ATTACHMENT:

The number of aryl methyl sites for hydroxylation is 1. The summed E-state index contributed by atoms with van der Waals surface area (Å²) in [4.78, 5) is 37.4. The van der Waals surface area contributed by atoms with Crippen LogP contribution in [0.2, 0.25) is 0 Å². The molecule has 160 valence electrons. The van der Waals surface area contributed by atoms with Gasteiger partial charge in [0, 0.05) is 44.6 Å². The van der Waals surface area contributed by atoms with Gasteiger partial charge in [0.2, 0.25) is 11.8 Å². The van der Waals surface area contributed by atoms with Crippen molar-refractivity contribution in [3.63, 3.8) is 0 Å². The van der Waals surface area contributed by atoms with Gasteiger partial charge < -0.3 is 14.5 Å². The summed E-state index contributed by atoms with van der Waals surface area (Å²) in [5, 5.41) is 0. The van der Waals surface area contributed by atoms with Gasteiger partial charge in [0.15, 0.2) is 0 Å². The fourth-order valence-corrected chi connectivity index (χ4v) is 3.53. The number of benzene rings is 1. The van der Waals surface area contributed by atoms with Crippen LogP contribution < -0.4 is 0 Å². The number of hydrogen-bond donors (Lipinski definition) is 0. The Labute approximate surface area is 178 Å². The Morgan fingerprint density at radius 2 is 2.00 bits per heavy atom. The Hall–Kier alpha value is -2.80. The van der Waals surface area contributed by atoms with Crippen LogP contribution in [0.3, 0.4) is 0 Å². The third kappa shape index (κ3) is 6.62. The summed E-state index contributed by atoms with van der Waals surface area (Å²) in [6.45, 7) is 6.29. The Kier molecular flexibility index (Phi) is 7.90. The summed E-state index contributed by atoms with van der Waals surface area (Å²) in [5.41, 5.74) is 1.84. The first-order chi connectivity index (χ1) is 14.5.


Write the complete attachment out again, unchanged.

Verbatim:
The number of aryl methyl sites for hydroxylation is 1. The summed E-state index contributed by atoms with van der Waals surface area (Å²) in [4.78, 5) is 37.4. The van der Waals surface area contributed by atoms with Crippen LogP contribution in [0.2, 0.25) is 0 Å². The molecule has 160 valence electrons. The van der Waals surface area contributed by atoms with Gasteiger partial charge in [0, 0.05) is 44.6 Å². The van der Waals surface area contributed by atoms with Gasteiger partial charge in [0.2, 0.25) is 11.8 Å². The van der Waals surface area contributed by atoms with Crippen molar-refractivity contribution in [3.63, 3.8) is 0 Å². The van der Waals surface area contributed by atoms with Gasteiger partial charge < -0.3 is 14.5 Å². The summed E-state index contributed by atoms with van der Waals surface area (Å²) in [5, 5.41) is 0. The van der Waals surface area contributed by atoms with Gasteiger partial charge in [0.15, 0.2) is 0 Å². The fourth-order valence-corrected chi connectivity index (χ4v) is 3.53. The number of benzene rings is 1. The van der Waals surface area contributed by atoms with Crippen LogP contribution < -0.4 is 0 Å². The number of hydrogen-bond donors (Lipinski definition) is 0. The Labute approximate surface area is 178 Å². The Morgan fingerprint density at radius 2 is 2.00 bits per heavy atom. The Hall–Kier alpha value is -2.80. The van der Waals surface area contributed by atoms with Crippen LogP contribution in [0.3, 0.4) is 0 Å². The third kappa shape index (κ3) is 6.62. The summed E-state index contributed by atoms with van der Waals surface area (Å²) in [6.45, 7) is 6.29. The Kier molecular flexibility index (Phi) is 7.90. The summed E-state index contributed by atoms with van der Waals surface area (Å²) in [5.41, 5.74) is 1.84. The first-order chi connectivity index (χ1) is 14.5.